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A youth movement that was founded less than two years ago and that stages most of its protests by singing has been lobbying on Capitol Hill for the "Green New Deal" — and has become "the dominant influence on the environmental policy" of the young, progressive Democrats, The New Yorker’s Emily Witt writes.
Why it matters: The Green New Deal is an economic and climate plan supported by incoming Democratic congresswoman Alexandria Ocasio-Cortez and about 40 lawmakers. The youth movement, which goes by the name "Sunrise," is one of the reasons the plan is getting so much attention.
- Their inspiration comes from Occupy Wall Street, the Movement for Black Lives, United We Dream, and Cosecha.
- "They studied the wins and the losses of the climate movement in its forty-year history," Witt writes, and they "tend not to talk about starving polar bears, melting ice caps, or ocean acidification. Instead, they talk of family members who have lost their homes to floods or fires, young relatives who have asthma, or beloved landscapes that have been degraded or destroyed in the spans of their short lifetimes."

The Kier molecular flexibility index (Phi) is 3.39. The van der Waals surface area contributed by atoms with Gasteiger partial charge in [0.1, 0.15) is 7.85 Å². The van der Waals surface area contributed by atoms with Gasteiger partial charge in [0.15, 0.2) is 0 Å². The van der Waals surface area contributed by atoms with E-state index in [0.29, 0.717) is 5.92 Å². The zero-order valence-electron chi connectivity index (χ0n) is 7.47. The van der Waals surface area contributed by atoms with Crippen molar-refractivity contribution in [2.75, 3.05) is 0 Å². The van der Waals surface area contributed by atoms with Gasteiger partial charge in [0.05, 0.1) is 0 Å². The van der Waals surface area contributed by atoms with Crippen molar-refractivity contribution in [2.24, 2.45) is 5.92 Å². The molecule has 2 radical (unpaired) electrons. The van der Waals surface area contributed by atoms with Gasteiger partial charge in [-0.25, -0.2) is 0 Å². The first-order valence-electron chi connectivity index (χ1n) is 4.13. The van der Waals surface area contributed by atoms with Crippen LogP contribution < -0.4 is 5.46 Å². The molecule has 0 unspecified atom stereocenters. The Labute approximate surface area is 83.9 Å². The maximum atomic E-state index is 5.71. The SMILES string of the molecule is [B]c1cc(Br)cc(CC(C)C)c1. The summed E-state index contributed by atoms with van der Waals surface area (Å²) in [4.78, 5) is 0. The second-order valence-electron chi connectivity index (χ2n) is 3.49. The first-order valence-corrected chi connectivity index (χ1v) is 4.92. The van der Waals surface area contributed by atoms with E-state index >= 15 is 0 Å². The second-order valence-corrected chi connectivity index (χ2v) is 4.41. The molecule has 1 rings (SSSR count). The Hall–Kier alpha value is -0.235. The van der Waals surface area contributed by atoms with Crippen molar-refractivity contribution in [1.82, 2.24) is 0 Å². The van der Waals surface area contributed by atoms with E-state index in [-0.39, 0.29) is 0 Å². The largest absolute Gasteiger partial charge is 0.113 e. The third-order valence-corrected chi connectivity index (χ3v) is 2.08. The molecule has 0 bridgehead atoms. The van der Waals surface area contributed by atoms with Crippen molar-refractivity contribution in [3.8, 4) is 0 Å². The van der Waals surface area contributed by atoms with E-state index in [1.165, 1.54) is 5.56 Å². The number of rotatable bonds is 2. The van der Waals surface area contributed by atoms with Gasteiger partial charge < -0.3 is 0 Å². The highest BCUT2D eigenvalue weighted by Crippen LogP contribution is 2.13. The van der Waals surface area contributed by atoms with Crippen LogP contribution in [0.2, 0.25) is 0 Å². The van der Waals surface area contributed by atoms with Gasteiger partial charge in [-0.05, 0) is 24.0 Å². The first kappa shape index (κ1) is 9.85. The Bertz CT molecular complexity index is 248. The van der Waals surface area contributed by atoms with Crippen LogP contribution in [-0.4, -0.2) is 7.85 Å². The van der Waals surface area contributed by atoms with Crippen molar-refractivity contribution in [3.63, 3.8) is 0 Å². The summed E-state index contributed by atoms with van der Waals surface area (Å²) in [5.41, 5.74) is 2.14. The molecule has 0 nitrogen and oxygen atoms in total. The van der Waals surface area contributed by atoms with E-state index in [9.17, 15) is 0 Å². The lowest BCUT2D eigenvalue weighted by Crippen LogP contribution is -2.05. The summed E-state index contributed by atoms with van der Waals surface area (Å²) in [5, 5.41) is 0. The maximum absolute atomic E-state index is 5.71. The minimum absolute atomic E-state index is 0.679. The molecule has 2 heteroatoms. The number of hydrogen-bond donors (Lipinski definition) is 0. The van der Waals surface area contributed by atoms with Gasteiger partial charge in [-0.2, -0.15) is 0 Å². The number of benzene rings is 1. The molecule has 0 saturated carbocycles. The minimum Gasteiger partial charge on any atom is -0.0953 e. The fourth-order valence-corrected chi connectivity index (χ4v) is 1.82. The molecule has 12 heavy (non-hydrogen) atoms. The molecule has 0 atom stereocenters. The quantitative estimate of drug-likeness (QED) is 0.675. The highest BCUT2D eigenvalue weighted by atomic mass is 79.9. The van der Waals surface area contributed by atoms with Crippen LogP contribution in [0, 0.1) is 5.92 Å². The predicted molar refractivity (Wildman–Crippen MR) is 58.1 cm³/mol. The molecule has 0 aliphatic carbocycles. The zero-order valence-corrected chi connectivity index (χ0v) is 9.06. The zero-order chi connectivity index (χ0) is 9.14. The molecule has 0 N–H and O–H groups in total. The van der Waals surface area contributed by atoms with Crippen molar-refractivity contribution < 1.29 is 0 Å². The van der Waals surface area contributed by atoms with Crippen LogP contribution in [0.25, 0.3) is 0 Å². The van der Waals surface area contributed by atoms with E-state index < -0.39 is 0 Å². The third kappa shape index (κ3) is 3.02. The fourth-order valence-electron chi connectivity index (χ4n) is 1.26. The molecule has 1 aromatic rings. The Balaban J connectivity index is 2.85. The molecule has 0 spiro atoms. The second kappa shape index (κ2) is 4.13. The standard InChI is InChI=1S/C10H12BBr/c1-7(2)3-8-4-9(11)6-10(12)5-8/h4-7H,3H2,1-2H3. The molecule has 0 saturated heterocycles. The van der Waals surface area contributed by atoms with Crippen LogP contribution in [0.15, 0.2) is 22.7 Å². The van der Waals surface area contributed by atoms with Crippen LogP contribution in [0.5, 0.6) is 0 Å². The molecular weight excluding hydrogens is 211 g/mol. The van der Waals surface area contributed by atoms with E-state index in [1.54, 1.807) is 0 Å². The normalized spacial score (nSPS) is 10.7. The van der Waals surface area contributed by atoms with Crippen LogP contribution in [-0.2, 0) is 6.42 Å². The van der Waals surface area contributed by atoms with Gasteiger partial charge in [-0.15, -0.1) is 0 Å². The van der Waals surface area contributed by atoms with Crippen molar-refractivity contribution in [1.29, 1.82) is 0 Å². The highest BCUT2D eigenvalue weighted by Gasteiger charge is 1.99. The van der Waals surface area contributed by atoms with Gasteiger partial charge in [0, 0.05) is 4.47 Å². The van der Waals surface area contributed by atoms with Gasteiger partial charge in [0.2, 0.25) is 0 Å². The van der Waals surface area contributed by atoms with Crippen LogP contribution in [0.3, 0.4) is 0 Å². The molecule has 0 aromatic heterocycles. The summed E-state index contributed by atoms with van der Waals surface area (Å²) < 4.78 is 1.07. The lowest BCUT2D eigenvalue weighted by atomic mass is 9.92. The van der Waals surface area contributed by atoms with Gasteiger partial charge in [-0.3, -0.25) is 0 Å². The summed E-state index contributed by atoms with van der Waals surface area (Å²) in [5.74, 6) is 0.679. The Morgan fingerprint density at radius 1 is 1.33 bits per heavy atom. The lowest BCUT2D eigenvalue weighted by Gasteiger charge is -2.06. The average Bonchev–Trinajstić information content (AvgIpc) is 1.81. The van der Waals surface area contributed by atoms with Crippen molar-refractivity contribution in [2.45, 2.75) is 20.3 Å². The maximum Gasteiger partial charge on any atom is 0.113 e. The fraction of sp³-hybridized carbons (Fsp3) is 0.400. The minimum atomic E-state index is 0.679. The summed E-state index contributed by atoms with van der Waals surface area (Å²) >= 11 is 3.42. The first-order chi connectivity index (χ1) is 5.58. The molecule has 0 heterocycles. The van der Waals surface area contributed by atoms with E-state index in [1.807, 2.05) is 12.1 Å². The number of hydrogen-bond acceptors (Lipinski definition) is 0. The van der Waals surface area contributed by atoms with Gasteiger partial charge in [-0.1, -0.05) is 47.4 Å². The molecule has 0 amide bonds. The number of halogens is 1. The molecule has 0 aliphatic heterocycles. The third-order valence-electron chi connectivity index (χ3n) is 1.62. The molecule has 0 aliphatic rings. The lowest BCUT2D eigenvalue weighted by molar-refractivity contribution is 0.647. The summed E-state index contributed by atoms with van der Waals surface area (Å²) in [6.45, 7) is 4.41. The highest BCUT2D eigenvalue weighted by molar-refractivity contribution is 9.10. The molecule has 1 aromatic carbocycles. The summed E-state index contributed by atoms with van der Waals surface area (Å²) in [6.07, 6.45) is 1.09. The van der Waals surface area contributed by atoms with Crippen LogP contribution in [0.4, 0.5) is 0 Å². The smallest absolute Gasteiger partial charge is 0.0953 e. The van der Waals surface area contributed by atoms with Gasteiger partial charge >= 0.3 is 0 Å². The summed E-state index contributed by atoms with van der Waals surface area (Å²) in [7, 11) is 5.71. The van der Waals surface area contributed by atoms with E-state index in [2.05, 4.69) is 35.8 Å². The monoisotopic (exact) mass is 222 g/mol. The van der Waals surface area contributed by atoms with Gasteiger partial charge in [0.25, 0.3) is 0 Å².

- They focus on racial and economic justice in their message, since poor communities of color are disproportionately affected by climate change.
- The activists are working to get out the youth vote and getting politicians to back away from accepting donations from fossil-fuel billionaires.
Where the Green New Deal stands:
- The activists staged a sit-in outside of Nancy Pelosi’s office after the midterm elections and have also lobbied other top Democrats, including Steny Hoyer and Jim McGovern. McGovern will head the House Rules Committee and said he wants to back the deal.
- Democrats are resurfacing a select committee on climate change, but it will not focus on the Green New Deal and will not have subpoena power.
- The plan isn't likely to become law any time soon, as Axios' Amy Harder writes, but it will get a lot of attention in Congress over the next two years — and in the 2020 presidential campaign.
Go deeper: Democrats' left turn on climate change